Rose on Cotton – Cotton Market Finishes Week Lower Despite Tight Domestic Balance Sheet

November 13, 2023 3:41 pm
Published by

Louis W. Rose IV and Barry B. Bean

Dec cotton futures had another down week, losing 230 points to finish at 77.32, with the Dec – Mar spread tightening to (218).  Last week, our models predicted a finish on the week that was to be near-unchanged to higher Vs the previous week’s finish, which proved to be incorrect; however, we did not recommend any bias due to last week’s WASDE release.  Mar is now the lead month and we will switch our analyses accordingly.

ICE cotton finished the week lower despite very strong US export business on index fund rolling, strength in US currency, the war in Israel, and a Nov WASDE that fell short of bullish expectations.  Ultimately, the fact that demand for US cotton outside of China and Vietnam remains very slow carried the day.

In the Nov WASDE report, USDA increased its US production estimate almost 300K bales to 13.09M while domestic consumption was estimated 100K bales lower at a mere 2.05M bales.  Expected exports were unchanged at 12.2M bales and expected carryout was increased 400K bales to 3.2M.  None of these domestic numbers, other than the consumption estimate, are bearish per se – and they are certainly not bearish at current market prices.

At the world aggregate level, expected production was increased 860K bales to 113.46M bales while consumption was debited almost 500K bales at 115.3M.  Expected carryout was increased 1.58M bales to 81.5M.  While these are not bullish figures, they are much more bullish than when the market approached 90.00 over recent months.

There is a lot of cotton to be harvested across portions of The Belt, and producers in many areas will begin dodging showers in the coming week.  This morning’s forecast shows rain in Louisiana and Texas.  Weather in November can get dicey.  However, the Mid-south crop is all but off the stalk.  I drove down through middle Mississippi late last week and I saw not one field that was yet to be harvested.  On the whole, this has been one of the most benign harvest seasons that we can recall for our region, and classing reports reflect this.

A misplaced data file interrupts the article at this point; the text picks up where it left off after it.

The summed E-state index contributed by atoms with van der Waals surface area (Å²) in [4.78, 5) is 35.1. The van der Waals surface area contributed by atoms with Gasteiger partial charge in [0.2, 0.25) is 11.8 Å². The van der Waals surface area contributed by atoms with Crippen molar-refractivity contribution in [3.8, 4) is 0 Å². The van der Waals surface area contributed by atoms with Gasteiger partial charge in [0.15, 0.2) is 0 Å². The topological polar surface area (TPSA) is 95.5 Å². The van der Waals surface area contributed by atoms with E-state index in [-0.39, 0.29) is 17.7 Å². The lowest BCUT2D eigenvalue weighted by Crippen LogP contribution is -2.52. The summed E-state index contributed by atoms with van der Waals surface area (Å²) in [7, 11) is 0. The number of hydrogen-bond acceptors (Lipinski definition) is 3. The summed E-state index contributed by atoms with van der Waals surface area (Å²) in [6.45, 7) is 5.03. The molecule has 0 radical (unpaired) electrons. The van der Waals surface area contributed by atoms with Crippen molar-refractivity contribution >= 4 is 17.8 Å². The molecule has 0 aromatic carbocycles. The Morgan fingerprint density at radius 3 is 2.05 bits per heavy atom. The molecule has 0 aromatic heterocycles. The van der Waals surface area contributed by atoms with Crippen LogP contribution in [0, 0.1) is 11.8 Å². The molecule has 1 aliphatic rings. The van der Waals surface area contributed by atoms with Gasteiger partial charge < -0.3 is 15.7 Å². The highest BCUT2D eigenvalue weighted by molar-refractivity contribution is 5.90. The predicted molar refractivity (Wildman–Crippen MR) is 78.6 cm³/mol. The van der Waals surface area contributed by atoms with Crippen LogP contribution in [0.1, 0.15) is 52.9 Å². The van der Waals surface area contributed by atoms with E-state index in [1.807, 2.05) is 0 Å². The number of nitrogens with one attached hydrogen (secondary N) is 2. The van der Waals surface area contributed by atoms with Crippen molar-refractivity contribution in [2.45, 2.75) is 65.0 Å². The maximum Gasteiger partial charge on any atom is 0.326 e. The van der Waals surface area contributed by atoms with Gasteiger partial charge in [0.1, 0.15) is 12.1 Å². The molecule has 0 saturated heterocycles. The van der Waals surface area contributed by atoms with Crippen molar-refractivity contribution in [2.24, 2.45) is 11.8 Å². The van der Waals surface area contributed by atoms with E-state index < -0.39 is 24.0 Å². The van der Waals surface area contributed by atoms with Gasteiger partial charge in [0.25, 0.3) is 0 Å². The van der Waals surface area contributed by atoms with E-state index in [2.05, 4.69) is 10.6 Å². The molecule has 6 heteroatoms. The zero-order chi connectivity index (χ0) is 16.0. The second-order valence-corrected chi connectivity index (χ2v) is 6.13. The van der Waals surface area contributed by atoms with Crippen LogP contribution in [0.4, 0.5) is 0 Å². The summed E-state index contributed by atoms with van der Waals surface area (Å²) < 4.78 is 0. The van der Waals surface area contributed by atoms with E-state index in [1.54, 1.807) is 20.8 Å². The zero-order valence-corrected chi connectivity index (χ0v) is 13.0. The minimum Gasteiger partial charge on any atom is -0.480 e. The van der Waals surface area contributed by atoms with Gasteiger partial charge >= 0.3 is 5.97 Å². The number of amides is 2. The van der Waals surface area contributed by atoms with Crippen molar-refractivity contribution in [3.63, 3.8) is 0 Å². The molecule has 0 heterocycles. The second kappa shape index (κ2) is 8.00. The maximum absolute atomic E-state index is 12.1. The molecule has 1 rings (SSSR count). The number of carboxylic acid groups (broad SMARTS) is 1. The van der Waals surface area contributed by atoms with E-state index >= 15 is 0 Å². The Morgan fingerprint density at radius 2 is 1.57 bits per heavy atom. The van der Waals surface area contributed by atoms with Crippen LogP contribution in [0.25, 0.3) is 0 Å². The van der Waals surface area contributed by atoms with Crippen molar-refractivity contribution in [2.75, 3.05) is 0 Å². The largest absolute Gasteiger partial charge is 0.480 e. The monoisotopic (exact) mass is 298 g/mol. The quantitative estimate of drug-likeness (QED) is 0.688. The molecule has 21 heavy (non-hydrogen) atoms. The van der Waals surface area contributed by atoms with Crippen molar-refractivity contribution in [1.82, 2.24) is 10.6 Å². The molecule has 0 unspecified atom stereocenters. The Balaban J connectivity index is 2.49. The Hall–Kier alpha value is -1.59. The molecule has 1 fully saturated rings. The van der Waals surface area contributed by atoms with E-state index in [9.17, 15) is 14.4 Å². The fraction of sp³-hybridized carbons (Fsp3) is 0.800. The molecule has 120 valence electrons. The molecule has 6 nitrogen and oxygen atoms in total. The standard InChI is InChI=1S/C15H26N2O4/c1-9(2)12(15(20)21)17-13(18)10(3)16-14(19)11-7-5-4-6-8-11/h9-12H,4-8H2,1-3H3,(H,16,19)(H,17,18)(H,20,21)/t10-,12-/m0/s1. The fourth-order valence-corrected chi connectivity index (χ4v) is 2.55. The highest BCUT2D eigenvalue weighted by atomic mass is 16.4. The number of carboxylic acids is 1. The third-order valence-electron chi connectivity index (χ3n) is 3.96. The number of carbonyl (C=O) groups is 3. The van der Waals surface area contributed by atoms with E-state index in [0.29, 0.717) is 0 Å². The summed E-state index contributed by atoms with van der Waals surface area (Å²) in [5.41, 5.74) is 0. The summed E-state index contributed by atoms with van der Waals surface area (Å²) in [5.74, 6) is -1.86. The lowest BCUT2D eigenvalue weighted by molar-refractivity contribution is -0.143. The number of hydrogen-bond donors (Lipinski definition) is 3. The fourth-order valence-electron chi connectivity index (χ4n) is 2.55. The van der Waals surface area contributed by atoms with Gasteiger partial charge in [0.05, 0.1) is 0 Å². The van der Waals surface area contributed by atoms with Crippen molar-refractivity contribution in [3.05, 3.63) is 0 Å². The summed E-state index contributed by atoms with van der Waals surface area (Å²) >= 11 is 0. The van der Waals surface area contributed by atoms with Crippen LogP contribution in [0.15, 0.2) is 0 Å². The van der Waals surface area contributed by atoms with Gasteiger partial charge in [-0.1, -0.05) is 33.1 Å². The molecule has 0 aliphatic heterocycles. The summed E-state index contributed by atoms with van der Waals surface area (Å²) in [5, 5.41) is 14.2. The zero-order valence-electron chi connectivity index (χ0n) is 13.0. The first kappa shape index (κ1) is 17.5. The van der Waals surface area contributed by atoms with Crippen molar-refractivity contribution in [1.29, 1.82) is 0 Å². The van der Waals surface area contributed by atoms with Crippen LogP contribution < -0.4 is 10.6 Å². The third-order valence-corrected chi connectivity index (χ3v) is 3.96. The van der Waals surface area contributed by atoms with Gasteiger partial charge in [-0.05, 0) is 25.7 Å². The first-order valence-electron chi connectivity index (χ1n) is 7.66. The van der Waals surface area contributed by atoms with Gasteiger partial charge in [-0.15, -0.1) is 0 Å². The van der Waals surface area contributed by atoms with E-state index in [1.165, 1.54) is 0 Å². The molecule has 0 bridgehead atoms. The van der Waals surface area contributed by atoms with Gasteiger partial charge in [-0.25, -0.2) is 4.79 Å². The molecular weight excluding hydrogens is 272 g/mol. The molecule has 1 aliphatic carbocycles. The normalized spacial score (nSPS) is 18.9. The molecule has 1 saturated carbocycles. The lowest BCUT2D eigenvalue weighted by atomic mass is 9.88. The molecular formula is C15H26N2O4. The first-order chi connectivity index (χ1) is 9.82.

For the week ending Nov 2, US export sales and shipments against the current MY were approximately 416K and 95K RBs, respectively; total sales were around 460K RBs. China and Vietnam again accounted for the vast majority of offtake while shipments continue to be hindered by a low Mississippi River and restrictions in the Panama Canal.

Internationally, a second source in India has estimated this season’s production off around 7% Vs last season on pest infestations and insufficient monsoon rains across many locales.

For the week ending Nov 7, CFTC commitments of traders data will not be released until Monday, Nov 13 due to the Veteran’s Day holiday.  Still, we would not be surprised to see that the aggregate spec long position has been pared to around even.

The standard weekly technical analysis for and money flow into the Mar contract remains bearish with the market extremely oversold.  US export data, and index fund rolling, and market technical factors seem likely to be this week’s major market factors.

Our current targets for producer sales have lowered substantially. We advise producers who have not yet priced cotton to consider pricing a percentage of their cotton at or above the 80-cent level, and we will consider futures at or above the mid-80s to be a full sell signal.

With that said, we see strong potential in the Dec24 option pit. Trading around 77 cents this morning, we see 5-10 cents potential in ordinary seasonal fluctuations and are buying bull call spreads on our own account.  

Have a great week!

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    This post was written by Louis Rose